Egypt caught in the middle

Daily News Egypt
8 Min Read

Egypt has come under a barrage of criticism due to its reluctance to keep open its border with Gaza despite humanitarian appeals. Critics also wonder how the largest and one of the most influential Arab nations can cooperate with the incoming right wing Israeli government led by Binyamin Netanyahu, who is open in his non support of a two-state solution preferring an alternative he dubs “economic peace .

In other words, he is prepared to throw some scraps to Palestinian residents of the West Bank in the hope of buying their silence over the expansion of illegal Jewish colonies while leaving Gaza to rot under siege.

Yet, according to the Israeli daily Haaretz Netanyahu is to be invited on an official visit to Egypt almost as soon as he takes office possibly along with the man slated to be his foreign minister Avigdor Lieberman. Egypt has vehemently denied this report.

Lieberman is a fascist who has advocated the drowning of Palestinian prisoners and the execution of Israeli-Arab Knesset members who have met with Palestinian militants. Moreover, he has publicly insulted the Egyptian leadership, saying “Go to hell!

The man tapped to be Israel’s new Minister of Defense Moshe ‘Boogie’ Ya’alon is even more unpalatable. He is the general who fled from Britain some years ago after receiving a tip off he was about to be arrested for war crimes and is thought to have been in charge of assassination squads targeting Hamas leaders among others.

There is little doubt that the Camp David peace agreement is becoming somewhat of an embarrassment to the Egyptians due to Israel’s aggressive war against Lebanon that robbed the lives of 1,200 civilians, its 22-day-long bombardment of Gaza leaving 1,400 dead and an almost two-year-long Israeli siege of the Gaza Strip that has impoverished its 1.5 million ‘captives’. Certainly, a widely circulated photograph of the Egyptian president shaking hands with the Israeli foreign minister immediately prior to Israel’s Gaza onslaught didn’t go down very well with Arab publics.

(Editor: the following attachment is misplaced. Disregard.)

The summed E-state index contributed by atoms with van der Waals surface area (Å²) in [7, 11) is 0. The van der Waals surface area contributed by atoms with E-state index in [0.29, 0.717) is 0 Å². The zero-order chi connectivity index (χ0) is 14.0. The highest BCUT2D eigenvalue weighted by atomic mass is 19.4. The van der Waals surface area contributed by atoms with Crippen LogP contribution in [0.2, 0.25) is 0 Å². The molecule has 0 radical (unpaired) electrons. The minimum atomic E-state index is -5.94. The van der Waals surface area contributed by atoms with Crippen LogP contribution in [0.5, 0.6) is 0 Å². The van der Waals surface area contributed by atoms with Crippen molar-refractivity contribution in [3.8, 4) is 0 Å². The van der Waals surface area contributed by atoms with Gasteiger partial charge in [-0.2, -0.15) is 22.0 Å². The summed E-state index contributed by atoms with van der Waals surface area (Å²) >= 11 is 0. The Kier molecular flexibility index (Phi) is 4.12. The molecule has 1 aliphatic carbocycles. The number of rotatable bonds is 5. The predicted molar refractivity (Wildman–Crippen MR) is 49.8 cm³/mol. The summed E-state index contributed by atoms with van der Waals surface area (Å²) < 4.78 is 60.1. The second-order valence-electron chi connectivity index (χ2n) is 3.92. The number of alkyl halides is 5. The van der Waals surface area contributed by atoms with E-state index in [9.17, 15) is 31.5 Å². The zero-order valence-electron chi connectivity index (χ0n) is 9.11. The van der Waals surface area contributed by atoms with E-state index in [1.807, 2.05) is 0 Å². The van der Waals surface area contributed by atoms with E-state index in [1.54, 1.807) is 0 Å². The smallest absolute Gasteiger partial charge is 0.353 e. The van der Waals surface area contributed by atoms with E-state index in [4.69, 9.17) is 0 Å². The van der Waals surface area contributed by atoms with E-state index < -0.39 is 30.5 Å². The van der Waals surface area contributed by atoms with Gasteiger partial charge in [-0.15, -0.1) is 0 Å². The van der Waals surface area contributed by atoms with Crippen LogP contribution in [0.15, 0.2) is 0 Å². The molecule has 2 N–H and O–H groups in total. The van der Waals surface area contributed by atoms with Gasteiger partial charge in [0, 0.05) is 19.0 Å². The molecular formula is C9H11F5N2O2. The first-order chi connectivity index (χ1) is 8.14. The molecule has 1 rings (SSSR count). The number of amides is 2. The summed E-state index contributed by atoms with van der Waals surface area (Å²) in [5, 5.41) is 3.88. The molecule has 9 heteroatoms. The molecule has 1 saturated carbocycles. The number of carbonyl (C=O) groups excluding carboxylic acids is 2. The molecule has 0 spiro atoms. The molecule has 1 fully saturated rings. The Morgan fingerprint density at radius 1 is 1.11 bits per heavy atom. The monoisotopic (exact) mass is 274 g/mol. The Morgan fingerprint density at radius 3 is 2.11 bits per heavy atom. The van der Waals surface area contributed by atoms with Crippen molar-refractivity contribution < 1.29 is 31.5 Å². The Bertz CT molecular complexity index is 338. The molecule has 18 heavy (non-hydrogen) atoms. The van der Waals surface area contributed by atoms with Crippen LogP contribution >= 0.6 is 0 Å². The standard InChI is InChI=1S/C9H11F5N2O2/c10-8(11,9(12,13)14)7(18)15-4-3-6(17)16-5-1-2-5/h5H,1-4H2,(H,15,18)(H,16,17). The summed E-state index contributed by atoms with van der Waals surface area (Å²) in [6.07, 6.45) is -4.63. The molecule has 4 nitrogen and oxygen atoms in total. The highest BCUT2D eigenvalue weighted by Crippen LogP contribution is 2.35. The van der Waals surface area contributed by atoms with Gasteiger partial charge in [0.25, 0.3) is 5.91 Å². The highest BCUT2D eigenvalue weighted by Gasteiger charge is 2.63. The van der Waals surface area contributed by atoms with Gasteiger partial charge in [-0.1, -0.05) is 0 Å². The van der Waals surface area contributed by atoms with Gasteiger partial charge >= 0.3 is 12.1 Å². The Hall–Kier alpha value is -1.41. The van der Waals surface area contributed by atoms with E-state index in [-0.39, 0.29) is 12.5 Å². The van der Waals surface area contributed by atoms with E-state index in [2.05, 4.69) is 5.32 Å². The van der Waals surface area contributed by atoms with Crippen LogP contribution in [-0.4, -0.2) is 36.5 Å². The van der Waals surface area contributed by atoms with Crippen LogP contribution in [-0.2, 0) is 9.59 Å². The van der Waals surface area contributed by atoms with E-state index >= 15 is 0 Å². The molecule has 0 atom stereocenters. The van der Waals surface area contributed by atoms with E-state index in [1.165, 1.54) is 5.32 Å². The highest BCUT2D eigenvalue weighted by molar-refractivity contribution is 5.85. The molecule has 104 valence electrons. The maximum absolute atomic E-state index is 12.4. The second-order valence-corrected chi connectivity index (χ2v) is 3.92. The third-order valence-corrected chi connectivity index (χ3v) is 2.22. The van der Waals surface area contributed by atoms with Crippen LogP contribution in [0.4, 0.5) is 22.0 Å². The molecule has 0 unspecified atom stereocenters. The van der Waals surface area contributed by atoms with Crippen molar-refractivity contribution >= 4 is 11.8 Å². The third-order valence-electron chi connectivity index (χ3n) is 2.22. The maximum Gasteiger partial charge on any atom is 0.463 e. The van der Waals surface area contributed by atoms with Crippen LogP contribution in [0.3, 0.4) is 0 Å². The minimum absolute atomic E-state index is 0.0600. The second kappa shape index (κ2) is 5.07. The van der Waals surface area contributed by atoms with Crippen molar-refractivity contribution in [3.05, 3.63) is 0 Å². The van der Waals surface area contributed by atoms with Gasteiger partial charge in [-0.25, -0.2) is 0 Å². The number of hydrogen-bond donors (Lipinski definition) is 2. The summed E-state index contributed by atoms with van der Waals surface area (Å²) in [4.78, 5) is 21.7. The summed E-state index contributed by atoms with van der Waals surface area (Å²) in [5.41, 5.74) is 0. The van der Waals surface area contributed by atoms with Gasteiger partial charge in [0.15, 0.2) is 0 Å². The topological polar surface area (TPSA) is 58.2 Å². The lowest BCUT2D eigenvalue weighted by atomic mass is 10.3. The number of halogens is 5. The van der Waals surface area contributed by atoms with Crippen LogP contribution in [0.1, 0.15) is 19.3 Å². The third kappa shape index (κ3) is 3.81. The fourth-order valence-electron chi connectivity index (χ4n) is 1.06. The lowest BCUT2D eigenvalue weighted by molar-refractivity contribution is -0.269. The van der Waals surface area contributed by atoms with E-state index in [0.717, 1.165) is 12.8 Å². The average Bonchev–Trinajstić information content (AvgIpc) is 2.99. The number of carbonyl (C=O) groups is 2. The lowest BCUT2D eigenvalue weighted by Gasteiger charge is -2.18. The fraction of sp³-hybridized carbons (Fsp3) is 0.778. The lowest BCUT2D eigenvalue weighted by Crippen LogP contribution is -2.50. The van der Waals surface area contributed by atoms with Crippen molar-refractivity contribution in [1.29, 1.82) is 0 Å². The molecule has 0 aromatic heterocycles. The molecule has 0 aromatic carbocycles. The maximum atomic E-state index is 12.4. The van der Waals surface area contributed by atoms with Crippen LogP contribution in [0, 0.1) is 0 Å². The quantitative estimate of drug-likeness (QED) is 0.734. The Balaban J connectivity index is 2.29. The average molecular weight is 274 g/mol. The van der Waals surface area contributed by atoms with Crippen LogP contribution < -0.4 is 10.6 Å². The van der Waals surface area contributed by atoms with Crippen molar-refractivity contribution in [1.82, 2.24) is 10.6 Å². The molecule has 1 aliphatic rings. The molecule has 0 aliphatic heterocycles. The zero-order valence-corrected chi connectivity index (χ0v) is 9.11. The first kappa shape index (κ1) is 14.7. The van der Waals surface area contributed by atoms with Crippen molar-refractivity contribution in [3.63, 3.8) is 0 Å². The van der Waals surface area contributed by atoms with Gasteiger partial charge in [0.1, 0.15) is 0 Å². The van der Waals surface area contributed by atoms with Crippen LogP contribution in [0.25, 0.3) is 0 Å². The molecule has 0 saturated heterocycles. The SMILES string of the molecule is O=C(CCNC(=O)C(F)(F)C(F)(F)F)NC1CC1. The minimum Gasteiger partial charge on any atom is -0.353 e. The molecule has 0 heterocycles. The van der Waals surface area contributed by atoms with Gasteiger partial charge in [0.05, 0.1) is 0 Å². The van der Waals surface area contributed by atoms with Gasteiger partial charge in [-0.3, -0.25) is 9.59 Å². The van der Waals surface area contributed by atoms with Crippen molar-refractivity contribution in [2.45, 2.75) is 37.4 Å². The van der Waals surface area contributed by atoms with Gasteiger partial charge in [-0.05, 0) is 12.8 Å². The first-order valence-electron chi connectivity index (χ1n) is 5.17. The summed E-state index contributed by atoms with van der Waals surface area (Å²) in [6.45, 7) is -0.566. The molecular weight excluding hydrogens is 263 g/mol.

The Egyptian government recently showed its frustration with Israel which reneged on the terms of a ceasefire agreement with Hamas; one that Egypt had struggled to persuade Hamas to endorse. No deal without the release of Gilad Shalit was the last minute Israeli precondition, which even enraged Israel’s own negotiator Amos Gilad.

So, why doesn’t Egypt tell Israel to ‘go to hell’, shred the peace agreement, open its Rafah crossing with Gaza and reassert its traditional role as Umm Al Arabiya or mother of the Arab world? After all, peace between Egypt and Israel has to be the iciest in history. Ordinary Egyptians still view Israelis as their enemies and, quite honestly, I’ve yet to come across one who would consider vacationing in Tel Aviv.

I must admit I’ve advocated this step myself in previous columns. But upon reflection this is a lot easier said than done. Let’s attempt to spotlight the dilemma from an Egyptian lens. Egypt simply has too much to lose.